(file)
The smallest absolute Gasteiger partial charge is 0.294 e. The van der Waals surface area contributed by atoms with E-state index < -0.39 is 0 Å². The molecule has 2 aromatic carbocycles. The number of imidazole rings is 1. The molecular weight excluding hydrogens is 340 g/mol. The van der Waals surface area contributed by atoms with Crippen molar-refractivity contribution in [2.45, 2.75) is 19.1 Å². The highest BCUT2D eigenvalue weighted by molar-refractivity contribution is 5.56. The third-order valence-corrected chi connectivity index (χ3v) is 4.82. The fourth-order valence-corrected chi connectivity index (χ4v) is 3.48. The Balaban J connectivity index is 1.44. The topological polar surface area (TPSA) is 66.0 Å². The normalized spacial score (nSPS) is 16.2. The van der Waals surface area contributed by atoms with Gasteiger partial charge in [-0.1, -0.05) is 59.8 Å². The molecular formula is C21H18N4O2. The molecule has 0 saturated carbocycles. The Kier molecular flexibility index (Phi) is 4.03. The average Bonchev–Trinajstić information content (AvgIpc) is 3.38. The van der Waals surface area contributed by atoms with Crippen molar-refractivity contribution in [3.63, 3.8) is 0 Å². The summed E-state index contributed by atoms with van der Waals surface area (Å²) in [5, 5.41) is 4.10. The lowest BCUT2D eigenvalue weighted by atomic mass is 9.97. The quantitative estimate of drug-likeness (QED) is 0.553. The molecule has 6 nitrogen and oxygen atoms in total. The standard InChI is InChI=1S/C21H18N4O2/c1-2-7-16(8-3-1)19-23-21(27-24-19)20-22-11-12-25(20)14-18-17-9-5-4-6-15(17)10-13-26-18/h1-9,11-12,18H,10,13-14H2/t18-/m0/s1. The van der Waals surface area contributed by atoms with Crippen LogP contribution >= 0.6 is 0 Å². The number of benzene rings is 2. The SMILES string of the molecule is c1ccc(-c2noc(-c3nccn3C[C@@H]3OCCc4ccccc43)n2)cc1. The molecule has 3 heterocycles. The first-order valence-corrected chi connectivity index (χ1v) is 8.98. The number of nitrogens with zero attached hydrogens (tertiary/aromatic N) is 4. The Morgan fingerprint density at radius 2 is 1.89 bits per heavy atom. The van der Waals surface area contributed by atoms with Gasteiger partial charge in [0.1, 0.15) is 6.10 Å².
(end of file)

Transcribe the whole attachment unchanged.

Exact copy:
The smallest absolute Gasteiger partial charge is 0.294 e. The van der Waals surface area contributed by atoms with E-state index < -0.39 is 0 Å². The molecule has 2 aromatic carbocycles. The number of imidazole rings is 1. The molecular weight excluding hydrogens is 340 g/mol. The van der Waals surface area contributed by atoms with Crippen molar-refractivity contribution in [2.45, 2.75) is 19.1 Å². The highest BCUT2D eigenvalue weighted by molar-refractivity contribution is 5.56. The third-order valence-corrected chi connectivity index (χ3v) is 4.82. The fourth-order valence-corrected chi connectivity index (χ4v) is 3.48. The Balaban J connectivity index is 1.44. The topological polar surface area (TPSA) is 66.0 Å². The normalized spacial score (nSPS) is 16.2. The van der Waals surface area contributed by atoms with Gasteiger partial charge in [-0.1, -0.05) is 59.8 Å². The molecular formula is C21H18N4O2. The molecule has 0 saturated carbocycles. The Kier molecular flexibility index (Phi) is 4.03. The average Bonchev–Trinajstić information content (AvgIpc) is 3.38. The van der Waals surface area contributed by atoms with Crippen molar-refractivity contribution in [3.63, 3.8) is 0 Å². The summed E-state index contributed by atoms with van der Waals surface area (Å²) in [5, 5.41) is 4.10. The lowest BCUT2D eigenvalue weighted by atomic mass is 9.97. The quantitative estimate of drug-likeness (QED) is 0.553. The molecule has 6 nitrogen and oxygen atoms in total. The standard InChI is InChI=1S/C21H18N4O2/c1-2-7-16(8-3-1)19-23-21(27-24-19)20-22-11-12-25(20)14-18-17-9-5-4-6-15(17)10-13-26-18/h1-9,11-12,18H,10,13-14H2/t18-/m0/s1. The van der Waals surface area contributed by atoms with Crippen LogP contribution >= 0.6 is 0 Å². The number of benzene rings is 2. The SMILES string of the molecule is c1ccc(-c2noc(-c3nccn3C[C@@H]3OCCc4ccccc43)n2)cc1. The molecule has 3 heterocycles. The first-order valence-corrected chi connectivity index (χ1v) is 8.98. The number of nitrogens with zero attached hydrogens (tertiary/aromatic N) is 4. The Morgan fingerprint density at radius 2 is 1.89 bits per heavy atom. The van der Waals surface area contributed by atoms with Gasteiger partial charge in [0.1, 0.15) is 6.10 Å².